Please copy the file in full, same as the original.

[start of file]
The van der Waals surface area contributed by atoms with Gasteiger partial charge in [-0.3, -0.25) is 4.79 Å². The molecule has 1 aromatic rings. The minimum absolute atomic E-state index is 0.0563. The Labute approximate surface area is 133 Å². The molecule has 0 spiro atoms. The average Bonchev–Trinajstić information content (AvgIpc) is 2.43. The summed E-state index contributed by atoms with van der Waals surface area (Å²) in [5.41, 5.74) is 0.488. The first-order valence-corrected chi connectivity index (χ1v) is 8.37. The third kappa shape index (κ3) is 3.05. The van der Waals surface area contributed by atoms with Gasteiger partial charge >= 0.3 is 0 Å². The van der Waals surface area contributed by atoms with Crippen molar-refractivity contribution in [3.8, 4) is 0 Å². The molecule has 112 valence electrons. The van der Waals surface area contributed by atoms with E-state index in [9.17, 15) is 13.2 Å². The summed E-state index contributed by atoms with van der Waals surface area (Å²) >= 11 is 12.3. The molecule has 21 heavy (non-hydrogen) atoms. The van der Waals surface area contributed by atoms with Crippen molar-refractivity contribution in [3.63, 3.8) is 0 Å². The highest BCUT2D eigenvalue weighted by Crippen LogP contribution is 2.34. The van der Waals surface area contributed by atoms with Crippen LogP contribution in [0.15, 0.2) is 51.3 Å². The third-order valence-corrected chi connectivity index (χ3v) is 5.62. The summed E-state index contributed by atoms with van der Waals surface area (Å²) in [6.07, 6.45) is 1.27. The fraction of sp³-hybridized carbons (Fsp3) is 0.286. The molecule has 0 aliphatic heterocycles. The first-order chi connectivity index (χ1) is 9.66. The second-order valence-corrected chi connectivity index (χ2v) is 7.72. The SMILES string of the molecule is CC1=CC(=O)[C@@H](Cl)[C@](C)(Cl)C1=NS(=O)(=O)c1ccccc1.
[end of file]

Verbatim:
The van der Waals surface area contributed by atoms with Gasteiger partial charge in [-0.3, -0.25) is 4.79 Å². The molecule has 1 aromatic rings. The minimum absolute atomic E-state index is 0.0563. The Labute approximate surface area is 133 Å². The molecule has 0 spiro atoms. The average Bonchev–Trinajstić information content (AvgIpc) is 2.43. The summed E-state index contributed by atoms with van der Waals surface area (Å²) in [5.41, 5.74) is 0.488. The first-order valence-corrected chi connectivity index (χ1v) is 8.37. The third kappa shape index (κ3) is 3.05. The van der Waals surface area contributed by atoms with Gasteiger partial charge >= 0.3 is 0 Å². The van der Waals surface area contributed by atoms with Crippen molar-refractivity contribution in [3.8, 4) is 0 Å². The molecule has 112 valence electrons. The van der Waals surface area contributed by atoms with E-state index in [9.17, 15) is 13.2 Å². The summed E-state index contributed by atoms with van der Waals surface area (Å²) >= 11 is 12.3. The molecule has 21 heavy (non-hydrogen) atoms. The van der Waals surface area contributed by atoms with Crippen molar-refractivity contribution in [3.63, 3.8) is 0 Å². The highest BCUT2D eigenvalue weighted by Crippen LogP contribution is 2.34. The van der Waals surface area contributed by atoms with Crippen LogP contribution in [0.15, 0.2) is 51.3 Å². The third-order valence-corrected chi connectivity index (χ3v) is 5.62. The summed E-state index contributed by atoms with van der Waals surface area (Å²) in [6.07, 6.45) is 1.27. The fraction of sp³-hybridized carbons (Fsp3) is 0.286. The molecule has 0 aliphatic heterocycles. The first-order chi connectivity index (χ1) is 9.66. The second-order valence-corrected chi connectivity index (χ2v) is 7.72. The SMILES string of the molecule is CC1=CC(=O)[C@@H](Cl)[C@](C)(Cl)C1=NS(=O)(=O)c1ccccc1.